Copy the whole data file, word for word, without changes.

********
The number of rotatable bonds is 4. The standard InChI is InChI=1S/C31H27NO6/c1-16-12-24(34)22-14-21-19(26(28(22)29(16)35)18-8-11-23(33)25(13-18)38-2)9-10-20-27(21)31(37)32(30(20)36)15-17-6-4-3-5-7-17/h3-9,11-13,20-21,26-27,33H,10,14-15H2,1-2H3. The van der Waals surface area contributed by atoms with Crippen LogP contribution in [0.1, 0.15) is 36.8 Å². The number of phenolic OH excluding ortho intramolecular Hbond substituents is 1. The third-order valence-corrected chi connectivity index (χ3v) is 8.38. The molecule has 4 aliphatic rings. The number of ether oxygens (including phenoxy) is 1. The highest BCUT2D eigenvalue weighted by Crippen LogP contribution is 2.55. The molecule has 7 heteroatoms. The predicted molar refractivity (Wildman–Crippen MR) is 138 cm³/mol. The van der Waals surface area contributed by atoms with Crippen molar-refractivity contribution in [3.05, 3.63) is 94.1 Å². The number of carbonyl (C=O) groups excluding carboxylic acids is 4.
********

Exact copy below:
The number of rotatable bonds is 4. The standard InChI is InChI=1S/C31H27NO6/c1-16-12-24(34)22-14-21-19(26(28(22)29(16)35)18-8-11-23(33)25(13-18)38-2)9-10-20-27(21)31(37)32(30(20)36)15-17-6-4-3-5-7-17/h3-9,11-13,20-21,26-27,33H,10,14-15H2,1-2H3. The van der Waals surface area contributed by atoms with Crippen LogP contribution in [0.1, 0.15) is 36.8 Å². The number of phenolic OH excluding ortho intramolecular Hbond substituents is 1. The third-order valence-corrected chi connectivity index (χ3v) is 8.38. The molecule has 4 aliphatic rings. The number of ether oxygens (including phenoxy) is 1. The highest BCUT2D eigenvalue weighted by Crippen LogP contribution is 2.55. The molecule has 7 heteroatoms. The predicted molar refractivity (Wildman–Crippen MR) is 138 cm³/mol. The van der Waals surface area contributed by atoms with Crippen molar-refractivity contribution in [3.05, 3.63) is 94.1 Å². The number of carbonyl (C=O) groups excluding carboxylic acids is 4.